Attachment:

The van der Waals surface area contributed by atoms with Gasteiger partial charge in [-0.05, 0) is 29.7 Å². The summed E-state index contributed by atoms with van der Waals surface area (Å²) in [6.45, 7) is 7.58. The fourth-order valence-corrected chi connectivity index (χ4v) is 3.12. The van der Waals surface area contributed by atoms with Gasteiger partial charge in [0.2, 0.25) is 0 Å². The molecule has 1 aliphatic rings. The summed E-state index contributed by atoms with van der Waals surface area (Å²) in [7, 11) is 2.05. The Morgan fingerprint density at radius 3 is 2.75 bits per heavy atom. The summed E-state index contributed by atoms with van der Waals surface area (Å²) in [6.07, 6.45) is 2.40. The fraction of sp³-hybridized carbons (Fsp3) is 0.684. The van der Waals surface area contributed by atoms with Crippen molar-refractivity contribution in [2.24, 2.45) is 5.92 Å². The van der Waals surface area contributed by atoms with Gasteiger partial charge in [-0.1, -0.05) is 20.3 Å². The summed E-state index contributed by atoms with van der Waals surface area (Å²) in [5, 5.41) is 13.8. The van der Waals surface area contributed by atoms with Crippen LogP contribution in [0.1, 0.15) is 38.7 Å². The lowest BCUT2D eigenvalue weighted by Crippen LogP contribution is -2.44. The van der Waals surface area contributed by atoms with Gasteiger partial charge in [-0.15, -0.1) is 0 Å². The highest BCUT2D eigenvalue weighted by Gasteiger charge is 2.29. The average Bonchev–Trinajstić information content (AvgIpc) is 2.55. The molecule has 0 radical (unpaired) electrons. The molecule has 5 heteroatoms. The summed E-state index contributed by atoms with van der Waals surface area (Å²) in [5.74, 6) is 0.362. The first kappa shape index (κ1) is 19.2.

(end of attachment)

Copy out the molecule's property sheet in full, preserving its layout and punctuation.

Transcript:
The van der Waals surface area contributed by atoms with Gasteiger partial charge in [-0.05, 0) is 29.7 Å². The summed E-state index contributed by atoms with van der Waals surface area (Å²) in [6.45, 7) is 7.58. The fourth-order valence-corrected chi connectivity index (χ4v) is 3.12. The van der Waals surface area contributed by atoms with Gasteiger partial charge in [0.2, 0.25) is 0 Å². The molecule has 1 aliphatic rings. The summed E-state index contributed by atoms with van der Waals surface area (Å²) in [7, 11) is 2.05. The Morgan fingerprint density at radius 3 is 2.75 bits per heavy atom. The summed E-state index contributed by atoms with van der Waals surface area (Å²) in [6.07, 6.45) is 2.40. The fraction of sp³-hybridized carbons (Fsp3) is 0.684. The van der Waals surface area contributed by atoms with Crippen molar-refractivity contribution in [2.24, 2.45) is 5.92 Å². The van der Waals surface area contributed by atoms with Gasteiger partial charge in [-0.1, -0.05) is 20.3 Å². The summed E-state index contributed by atoms with van der Waals surface area (Å²) in [5, 5.41) is 13.8. The van der Waals surface area contributed by atoms with Crippen LogP contribution in [0.1, 0.15) is 38.7 Å². The lowest BCUT2D eigenvalue weighted by Crippen LogP contribution is -2.44. The van der Waals surface area contributed by atoms with Gasteiger partial charge in [-0.15, -0.1) is 0 Å². The highest BCUT2D eigenvalue weighted by Gasteiger charge is 2.29. The average Bonchev–Trinajstić information content (AvgIpc) is 2.55. The molecule has 0 radical (unpaired) electrons. The molecule has 5 heteroatoms. The summed E-state index contributed by atoms with van der Waals surface area (Å²) in [5.74, 6) is 0.362. The first kappa shape index (κ1) is 19.2.